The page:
Edited version. Full version is here on my other blog.

I was nervous going into this course. Normally, when I get on a plane and I’m scared, I do everything I can to block out the fear and the negative thoughts and try to ignore them. But today I was actually going to face them and not block them and it seemed like it was going to be a difficult thing to do.

But despite being nervous and really hoping nothing would come up that would make me feel any worse, I found that I actually appreciated the moments that could have seemed harsh but were just… realistic. I think that was the biggest thing I took away from the day.

The first part of the morning was very informal, and a lot to do with putting us at ease. Just chatting about our fears and asking questions and making many, many notes for later. I don’t know that I was ever that easeful (it’s a real word!) but it was a nice start to the day. Then we went out to the plane.

I was totally unprepared for how real it felt in there. All the noises and the same sensations, and I guess that that element of surprise made it a bit more intense. I mean, when I get on a real plane, I’ve usually been hanging around in an airport for a few hours and watching planes, thinking about the flight and mentally bracing myself. Today it went from sitting in a café in a field in Alton, to being on a plane. Keith talked us through all the preparation that goes into flights and all the things that pilots plan for. There were loads of questions and answers. Then muscle relaxation, breathing and elastic band pinging while watching videos.

Again, one of those little things that clicked in my brain and made a big difference was the element of facing reality. I guess that, being afraid of flying, by asking so many little questions we’re kind of looking for reassurance that the things we fear the most can’t ever happen, or even confirmation that we’re right to be afraid. And when, in response to one of these worries, someone says, ‘yes but the chances of that are one in a million,’ it can feel like they’re avoiding the question. It doesn’t take your worry away at all. An absolute answer, even if it’s not the one you wanted, is much more reassuring. Of course, that’s just my point of view. I think that one answer (to a question I can’t even remember) finally hit it home that nothing is risk free, but flying could be one of many things in life where you consider the risk, then feel you can safely ignore it.

Lunch was more questions and answers over sandwiches and cake and then in the afternoon we looked at the things that happen in-flight, the sensations we feel as passengers and what causes them and how different reality is from what our brains tell us. We also spent a lot of time on the very specific issues that each of us had brought to the course. I found it easier to participate in this part of the day, I suppose because as I fly fairly regularly it was a lot easier to relate to. I guess this is where the personalisation element comes in, as I imagine this part is quite different depending on the people on the course. Still, most of what we talked about linked back to the morning and the amount of planning and level of control over all aspects of a flight. It took most of the day, but it really sunk in that absolutely nothing in flying is left up to chance.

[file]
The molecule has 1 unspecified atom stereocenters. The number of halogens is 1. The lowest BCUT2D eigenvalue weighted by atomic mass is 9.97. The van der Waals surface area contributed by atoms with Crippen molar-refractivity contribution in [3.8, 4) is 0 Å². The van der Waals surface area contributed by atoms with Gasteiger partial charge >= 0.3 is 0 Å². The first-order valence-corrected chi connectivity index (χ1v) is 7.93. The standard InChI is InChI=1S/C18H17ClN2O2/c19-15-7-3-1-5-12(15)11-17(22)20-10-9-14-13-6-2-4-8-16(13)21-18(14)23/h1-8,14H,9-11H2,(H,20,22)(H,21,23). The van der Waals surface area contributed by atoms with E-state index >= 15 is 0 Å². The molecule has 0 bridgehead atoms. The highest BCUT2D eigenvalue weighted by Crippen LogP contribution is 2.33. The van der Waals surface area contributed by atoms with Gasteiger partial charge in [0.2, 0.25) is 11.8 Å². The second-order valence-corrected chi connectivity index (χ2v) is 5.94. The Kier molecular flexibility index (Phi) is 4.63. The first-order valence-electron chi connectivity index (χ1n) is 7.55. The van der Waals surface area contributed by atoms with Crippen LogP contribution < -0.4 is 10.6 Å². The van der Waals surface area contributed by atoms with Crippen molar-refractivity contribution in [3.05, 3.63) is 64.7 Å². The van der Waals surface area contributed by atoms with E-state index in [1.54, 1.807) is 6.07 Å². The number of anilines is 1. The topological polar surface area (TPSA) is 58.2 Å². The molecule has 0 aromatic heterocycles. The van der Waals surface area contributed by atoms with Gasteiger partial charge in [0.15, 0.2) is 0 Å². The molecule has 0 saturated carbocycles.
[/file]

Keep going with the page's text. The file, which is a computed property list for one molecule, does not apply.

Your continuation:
And then what I think was the most useful things we did. We looked at different scenarios and tried to think them through in the same way pilots do. When a question occurs, as it frequently does, and we don’t have a tame pilot around to answer it for us, we can think it through ourselves and come to a rational (and hopefully correct) answer. Then we moved onto actual strategies and again, I think this was where the individualised element of the course really came into play. The three of us had very different issues but Keith made sure each of us had a concrete strategy we could follow, even if it was just one thing we needed to do. Not necessarily something easy, but something real.

I drove away feeling like my brain had been completely scrambled, but not in a bad way. I arrived home and it struck me that it was more worth telling everyone that I’d driven safely from Alton to Andover, than it had been telling everyone I’d safely taken a flight from Kiev to London.

So what can I say in conclusion? Keith and Vivienne run a brilliant course! They did absolutely everything to make sure the day was useful, not stressful and gave us everything we needed. It was so great being such a small group and having the day so focussed on the stuff we needed. I’m pretty curious to see the effects in two weeks when I fly back to Kiev.

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